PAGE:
Here's a list of everything I've bought for my gym, total $2,977 plus tax. I actually got some of the dumbbells at garage sales and probably spent about $2700 total including tax. Figuring $50/month each for my wife and me to have gym memberships, this will pay for itself in a little over 2 years.
In November of 2016 I started working out with Ryan Linton. I was 30 lbs overweight and starting to feel my age. I knew if I didn't do something soon, I was going to have a body that would hurt for a long time.
In mid-2018, once my home was restored from the arson that happened 5 months prior, I started thinking about building an in-home gym. After all, I have a three-car garage and plenty of room, and while I was doing well getting to the gym two to three times per week, I knew I would do better if the gym was in my house.
I started by doing a bunch of research and ordered the parts. Here's what I have so far and what I am planning to do next.
When it comes to lifting, don't scrimp on the bar or the rack.
The RML-3W wall rack has been awesome. I do recommend getting the metal stringers to mount to the wall. It took me and my 13 year old son an hour or so to install and is rock-solid. It's mounted to a wall with 2x6 studs and the lag bolts hold it very securely. The garage floor slopes a bit left-to-right which means I did slide a little 1.25lb weight under one side to level out the rack, but I don't notice the 1/2" difference side-to-side. There's also a super simple adjustment in the way it's engineered that lets it sit on the floor no matter what.
When folded against the wall, it takes up very little room. I don't however fold it up very often -- there really isn't any point, since there's plenty of room to do everything we need to do, and we don't park in that garage bay. It takes about 2 minutes to fold up or unfold. The J-hooks are solid and it feels pro. I'm 6'-4" and the pull-up bar is high enough (especially considering I don't have much more ceiling height to work with).
The Alpha set includes the Rogue Ohio Bar (20kg/44lbs) in Black Zinc/Bright Zinc. I absolutely love this bar. It's somewhat flexible so it feels "alive" and yet has the strength to easily load on 400 lbs, which is the most I've put on it. It's also 28.5mm in diameter (1 1/8”) which is somewhat smaller and feels very good in the hand. It works great for deadlift, squats (front and back), bench, overhead press, and everything else I've tried it with.
The bumper set is great because it includes four 45 lb bumper plates, two 35s, two 25s, and two 10s. Bumper plates are fantastic, if you haven't tried them yet. I will only buy bumper plates for the majority of my bar weight. It also comes with V3 Monster Lite J-Cups (j-hooks) and a pair of Rogue Spring Collars.
I also bought an extra set of 10s, 5s, and 2.5s from Amazon to round out the set. I recommend this set of CAP Barbell plates from Amazon.
This bench isn't fancy but it is sturdy and does the job and the price is right. The only thing I don't like about it is that doing face-down incline movements is tough.
This set of interlocking rubber mats was perfectly sized for my gym. It was so easy to put together that my kids did it. They feel good on my feet and withstand the bumper plates being dropped without a problem.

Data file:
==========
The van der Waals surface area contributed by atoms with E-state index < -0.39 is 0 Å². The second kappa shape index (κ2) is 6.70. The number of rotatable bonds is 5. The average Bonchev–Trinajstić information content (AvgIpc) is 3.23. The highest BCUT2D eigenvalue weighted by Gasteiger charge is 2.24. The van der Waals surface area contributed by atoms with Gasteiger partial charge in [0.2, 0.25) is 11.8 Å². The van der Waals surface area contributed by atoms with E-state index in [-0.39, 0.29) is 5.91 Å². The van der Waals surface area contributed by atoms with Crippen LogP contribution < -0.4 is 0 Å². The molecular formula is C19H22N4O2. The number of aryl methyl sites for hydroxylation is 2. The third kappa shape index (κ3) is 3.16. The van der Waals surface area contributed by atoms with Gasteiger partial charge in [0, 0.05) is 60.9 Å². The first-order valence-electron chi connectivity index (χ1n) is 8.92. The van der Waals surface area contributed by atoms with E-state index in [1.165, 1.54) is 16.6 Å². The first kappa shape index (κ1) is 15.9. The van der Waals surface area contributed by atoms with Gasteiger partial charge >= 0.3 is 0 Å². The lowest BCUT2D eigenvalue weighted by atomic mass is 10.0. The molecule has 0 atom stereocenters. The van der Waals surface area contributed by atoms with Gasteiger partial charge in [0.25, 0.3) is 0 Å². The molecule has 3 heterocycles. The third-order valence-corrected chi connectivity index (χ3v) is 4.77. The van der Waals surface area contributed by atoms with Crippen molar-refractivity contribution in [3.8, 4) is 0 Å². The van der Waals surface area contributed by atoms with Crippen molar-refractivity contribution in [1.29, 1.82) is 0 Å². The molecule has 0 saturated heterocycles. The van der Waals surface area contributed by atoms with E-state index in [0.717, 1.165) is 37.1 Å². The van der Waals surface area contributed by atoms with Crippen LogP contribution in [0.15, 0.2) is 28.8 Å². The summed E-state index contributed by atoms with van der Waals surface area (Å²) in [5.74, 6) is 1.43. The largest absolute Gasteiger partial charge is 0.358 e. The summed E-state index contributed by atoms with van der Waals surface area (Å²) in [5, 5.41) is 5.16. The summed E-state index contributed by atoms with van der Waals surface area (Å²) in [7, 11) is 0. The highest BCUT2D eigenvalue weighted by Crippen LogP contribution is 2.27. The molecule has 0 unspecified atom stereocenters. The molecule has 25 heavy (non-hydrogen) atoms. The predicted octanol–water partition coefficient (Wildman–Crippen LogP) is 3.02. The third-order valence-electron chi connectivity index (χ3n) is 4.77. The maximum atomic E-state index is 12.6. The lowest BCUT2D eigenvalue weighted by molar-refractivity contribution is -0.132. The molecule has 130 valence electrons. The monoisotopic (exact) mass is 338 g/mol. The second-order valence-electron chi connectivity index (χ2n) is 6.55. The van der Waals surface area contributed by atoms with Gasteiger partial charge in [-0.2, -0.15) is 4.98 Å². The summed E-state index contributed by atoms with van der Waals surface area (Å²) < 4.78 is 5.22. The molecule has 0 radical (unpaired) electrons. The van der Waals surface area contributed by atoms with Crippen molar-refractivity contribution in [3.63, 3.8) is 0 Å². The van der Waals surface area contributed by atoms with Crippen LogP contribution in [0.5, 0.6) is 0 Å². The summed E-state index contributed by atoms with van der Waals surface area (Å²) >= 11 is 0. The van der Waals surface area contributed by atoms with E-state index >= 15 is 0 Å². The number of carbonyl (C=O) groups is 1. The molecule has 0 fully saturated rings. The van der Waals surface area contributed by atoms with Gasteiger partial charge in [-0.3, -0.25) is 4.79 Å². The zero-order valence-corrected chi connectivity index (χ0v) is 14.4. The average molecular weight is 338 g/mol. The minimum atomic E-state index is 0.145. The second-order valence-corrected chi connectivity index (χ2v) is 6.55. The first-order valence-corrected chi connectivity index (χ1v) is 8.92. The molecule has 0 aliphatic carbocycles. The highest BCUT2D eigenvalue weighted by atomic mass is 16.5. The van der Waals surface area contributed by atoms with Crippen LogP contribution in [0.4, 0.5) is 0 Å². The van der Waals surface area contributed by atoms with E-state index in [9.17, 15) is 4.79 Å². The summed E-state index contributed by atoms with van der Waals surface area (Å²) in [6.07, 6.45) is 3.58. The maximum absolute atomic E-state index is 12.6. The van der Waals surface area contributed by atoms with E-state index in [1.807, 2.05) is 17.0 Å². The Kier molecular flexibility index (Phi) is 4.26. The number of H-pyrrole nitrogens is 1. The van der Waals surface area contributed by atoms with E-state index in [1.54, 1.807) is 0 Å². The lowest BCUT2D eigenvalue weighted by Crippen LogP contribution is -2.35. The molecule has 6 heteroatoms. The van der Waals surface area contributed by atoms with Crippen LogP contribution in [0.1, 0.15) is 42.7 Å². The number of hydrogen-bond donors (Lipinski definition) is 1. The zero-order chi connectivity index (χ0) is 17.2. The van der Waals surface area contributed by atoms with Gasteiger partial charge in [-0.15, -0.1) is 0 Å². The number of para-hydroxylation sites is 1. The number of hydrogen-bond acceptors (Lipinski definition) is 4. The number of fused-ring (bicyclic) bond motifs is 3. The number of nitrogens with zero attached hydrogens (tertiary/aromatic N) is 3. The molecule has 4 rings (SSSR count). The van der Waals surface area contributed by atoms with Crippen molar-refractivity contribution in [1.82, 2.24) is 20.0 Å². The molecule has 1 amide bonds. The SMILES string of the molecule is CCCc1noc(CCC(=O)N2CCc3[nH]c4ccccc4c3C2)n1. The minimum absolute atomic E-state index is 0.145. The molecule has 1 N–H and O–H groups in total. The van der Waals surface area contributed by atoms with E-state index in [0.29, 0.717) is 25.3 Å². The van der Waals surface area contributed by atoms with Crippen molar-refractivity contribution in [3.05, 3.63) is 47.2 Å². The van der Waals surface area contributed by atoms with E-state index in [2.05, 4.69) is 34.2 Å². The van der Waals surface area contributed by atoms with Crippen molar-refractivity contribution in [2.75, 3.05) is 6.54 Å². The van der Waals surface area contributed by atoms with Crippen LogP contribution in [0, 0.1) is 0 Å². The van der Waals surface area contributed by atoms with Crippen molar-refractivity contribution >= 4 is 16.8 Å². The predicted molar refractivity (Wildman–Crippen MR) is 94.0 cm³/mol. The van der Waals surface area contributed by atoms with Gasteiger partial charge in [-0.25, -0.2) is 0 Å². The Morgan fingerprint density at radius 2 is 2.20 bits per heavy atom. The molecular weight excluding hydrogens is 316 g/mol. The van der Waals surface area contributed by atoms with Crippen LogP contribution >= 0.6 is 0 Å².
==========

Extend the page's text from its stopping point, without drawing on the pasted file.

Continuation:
I haven't gotten around to mounting these yet (I'm waiting until I get time to also get the mirrors listed at the end of this), but they seem sturdy enough. They're from Titan, which is a lower-cost alternative to Rogue. For wall storage, I figure the cheaper option is fine (I wouldn't buy a Titan wall rack though).
To store all the dumbbells and a few of the barbells, we bought this weight storage rack. It does the job and is strong enough.
These CAP hex dumbbells are convenient and rugged. I bought 12, 15, 20, 25, and 40 lb pairs, mostly from garage sales, but you can see them on Amazon at the link. I would recommend getting 10, 12, 15, 20, 25, 30, 35, 40, 45, and 50 lbs if you have the budget. They're my go-to dumbbells. For the in-between weights, I use the adjustable weights (next 2 items).
These dumbbells aren't my favorite. I actually have two sets, since I bought one set from my brother. They sit mostly unused on the weight rack now that I have the other dumbbells (see below). I would only recommend buying them if you're on a tight budget but need a really wide and flexible range of weight. They're a pain to adjust and frequently come loose. They also tend to clink together when doing overhead press, because the bars are super long. But I have also put a lot of heavy reps up with them, so they will do the job.
These awkward-looking things are actually very pleasant to use. Unlike the other adjustable dumbbells, they're very quick to change to a different weight. You can adjust in 2.5 lb adjustments and go from 5 lbs to 50 lbs. (It for some reason doesn't include a setting for 12.5 lbs, though.) They're not hard on your hands and feel comfortable.
These small dumbbells are used more by my wife, but come in handy for things like Lu Raises.
These bands are okay, but feel light to me. They're fine for face pulls. I wish they had a little more resistence.
This rowing machine is decent. If you have a bigger budget you might consider a higher quality one. Otherwise, this works fine.
I haven't bought or installed these yet, but I calculate they will fit perfectly on the wall. (For now, I have a crappy leftover mirror tacked haphazardly behind the rack.)
I've made a few Strong Fitness routines that I really love. Click each link to download the routine to your phone.
Note that some of the product links are affiliate links. I don't endorse them for the affiliate money, which more or less just helps pay for hosting my website, but rather because I use these products every week in my gym and like them.